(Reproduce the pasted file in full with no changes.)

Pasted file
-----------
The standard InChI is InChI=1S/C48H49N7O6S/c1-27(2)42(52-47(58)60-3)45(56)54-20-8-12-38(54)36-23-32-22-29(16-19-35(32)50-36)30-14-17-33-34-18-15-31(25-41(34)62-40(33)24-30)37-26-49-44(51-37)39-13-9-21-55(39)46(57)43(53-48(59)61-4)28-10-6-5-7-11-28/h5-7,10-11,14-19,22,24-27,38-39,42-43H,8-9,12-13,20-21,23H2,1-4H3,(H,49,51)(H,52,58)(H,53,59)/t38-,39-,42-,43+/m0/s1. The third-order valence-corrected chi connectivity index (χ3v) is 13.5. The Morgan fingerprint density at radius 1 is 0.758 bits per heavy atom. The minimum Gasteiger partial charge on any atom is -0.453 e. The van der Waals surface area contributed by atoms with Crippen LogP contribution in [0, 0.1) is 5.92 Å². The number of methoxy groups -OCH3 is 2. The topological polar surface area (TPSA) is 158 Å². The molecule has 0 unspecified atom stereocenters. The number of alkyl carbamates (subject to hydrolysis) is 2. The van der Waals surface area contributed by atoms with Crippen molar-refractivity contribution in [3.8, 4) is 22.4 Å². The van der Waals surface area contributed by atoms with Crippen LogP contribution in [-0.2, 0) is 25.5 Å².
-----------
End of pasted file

The standard InChI is InChI=1S/C48H49N7O6S/c1-27(2)42(52-47(58)60-3)45(56)54-20-8-12-38(54)36-23-32-22-29(16-19-35(32)50-36)30-14-17-33-34-18-15-31(25-41(34)62-40(33)24-30)37-26-49-44(51-37)39-13-9-21-55(39)46(57)43(53-48(59)61-4)28-10-6-5-7-11-28/h5-7,10-11,14-19,22,24-27,38-39,42-43H,8-9,12-13,20-21,23H2,1-4H3,(H,49,51)(H,52,58)(H,53,59)/t38-,39-,42-,43+/m0/s1. The third-order valence-corrected chi connectivity index (χ3v) is 13.5. The Morgan fingerprint density at radius 1 is 0.758 bits per heavy atom. The minimum Gasteiger partial charge on any atom is -0.453 e. The van der Waals surface area contributed by atoms with Crippen LogP contribution in [0, 0.1) is 5.92 Å². The number of methoxy groups -OCH3 is 2. The topological polar surface area (TPSA) is 158 Å². The molecule has 0 unspecified atom stereocenters. The number of alkyl carbamates (subject to hydrolysis) is 2. The van der Waals surface area contributed by atoms with Crippen molar-refractivity contribution in [3.8, 4) is 22.4 Å². The van der Waals surface area contributed by atoms with Crippen LogP contribution in [-0.2, 0) is 25.5 Å².